Science and poetry dovetail in Anne Simpson's latest collection, Is, in which she meditates on what it means to be human. She starts with the cell and examines what happens as it divides and multiplies. As she moves from the "world not yet world" through the flood and war, intimate scenes of love, parenthood, illness and death emerge.
Simpson explores the synthesis of form and content while retaining the lyricism that distinguished earlier works like the award-winning Light Falls Through You. In "Book of Beginnings," the words hum with the energy of creation and the lack of punctuation enhance the melodic fluidity of the lines:
before opening the crisp envelope of morning before afternoon and afternoon's picked threads before evening before the scattering of evening's fish scales before crumpled dark before tarnished dark before glovesoft dark
A similar rhythm emerges in "Cell Division." Her playful arrangement captures the hurriedness and hesitation of seduction: the poem begins as one column and is split into progressively smaller text and additional columns on subsequent pages.
By contrast, "Divide, Break" misses the mark even though it is similarly formatted: the repetition of the word "break" in different contexts is too elementary in concept and execution to warrant a place in Is. But these misses are rare.
Water undulates throughout Is, appearing in numerous poems including "Viva Voce" and "Flood Translated." It is the vessel that brings life into this world, but also bears it away. In particular, "Boat of Dawn, Boat of Dusk" with its elegiac underpinnings lingers in the reader's mind:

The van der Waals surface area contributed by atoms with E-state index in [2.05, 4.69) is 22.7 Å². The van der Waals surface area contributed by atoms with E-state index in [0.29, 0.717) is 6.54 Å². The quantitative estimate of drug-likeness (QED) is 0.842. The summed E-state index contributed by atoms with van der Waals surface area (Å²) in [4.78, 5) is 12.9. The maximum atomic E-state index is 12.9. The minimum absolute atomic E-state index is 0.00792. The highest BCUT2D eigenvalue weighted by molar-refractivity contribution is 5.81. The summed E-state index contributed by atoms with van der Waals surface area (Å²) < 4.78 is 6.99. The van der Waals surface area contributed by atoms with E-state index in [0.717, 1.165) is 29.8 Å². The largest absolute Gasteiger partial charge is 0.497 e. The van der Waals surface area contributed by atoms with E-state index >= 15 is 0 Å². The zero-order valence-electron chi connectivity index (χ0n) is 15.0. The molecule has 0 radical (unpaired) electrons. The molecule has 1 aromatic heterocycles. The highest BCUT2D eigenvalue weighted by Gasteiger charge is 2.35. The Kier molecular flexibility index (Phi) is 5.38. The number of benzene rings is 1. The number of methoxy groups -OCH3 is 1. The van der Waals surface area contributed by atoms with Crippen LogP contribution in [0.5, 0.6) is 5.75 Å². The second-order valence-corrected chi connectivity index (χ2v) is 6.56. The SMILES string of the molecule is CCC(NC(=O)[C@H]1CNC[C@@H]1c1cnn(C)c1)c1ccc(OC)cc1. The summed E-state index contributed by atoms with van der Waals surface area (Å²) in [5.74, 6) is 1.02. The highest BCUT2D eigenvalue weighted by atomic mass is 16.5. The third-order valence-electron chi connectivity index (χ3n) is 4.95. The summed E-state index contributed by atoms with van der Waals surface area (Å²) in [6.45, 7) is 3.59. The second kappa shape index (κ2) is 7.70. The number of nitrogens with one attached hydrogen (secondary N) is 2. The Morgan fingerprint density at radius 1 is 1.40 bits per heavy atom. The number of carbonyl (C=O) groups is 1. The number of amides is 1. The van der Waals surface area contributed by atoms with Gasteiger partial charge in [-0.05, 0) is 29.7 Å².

She journeys. Goes in and out of her body,
water, its lapping clocks. Hears boat thumping against boats. The lighting
of paper lanterns.
Constellations, opening and closing.
The silences, denoted by the spaces in the text, are equally important, symbolic of the uneven tides of her breath.
The collection culminates in "Double Helix" in which Simpson uses the double-stranded coil of DNA to analyse the intertwining threads of two lives, create the poem's format and signify life's cyclical disposition. Indeed, the poem starts and finishes "with the ending poised inside the beginning."
In the process Simpson produces her version of the genetic code: "This is what we're made of:/unlit dust of stars./Blood,/bone./Salt/on skin." But beyond these "physical" attributes are the things that make us human: our joys and failures, proclivities and travesties -- and the events that surround them.
Simpson acknowledges Canadian pianist Glenn Gould's recording of Bach: The Goldberg Variations for the poem's shape and concept: counterpoint describes the relationship between two or more voices that are distinct in rhythm and contour, but must remain polyphonic. Gould described it in the liner notes "as music which observes neither end nor beginning." It gets to the heart of what Is is about: the circular nature of life and how the sum of its parts can render the whole more sublime.—Cara Waterfall
Cara Waterfall is a Toronto-based writer and regular rabble contributor.
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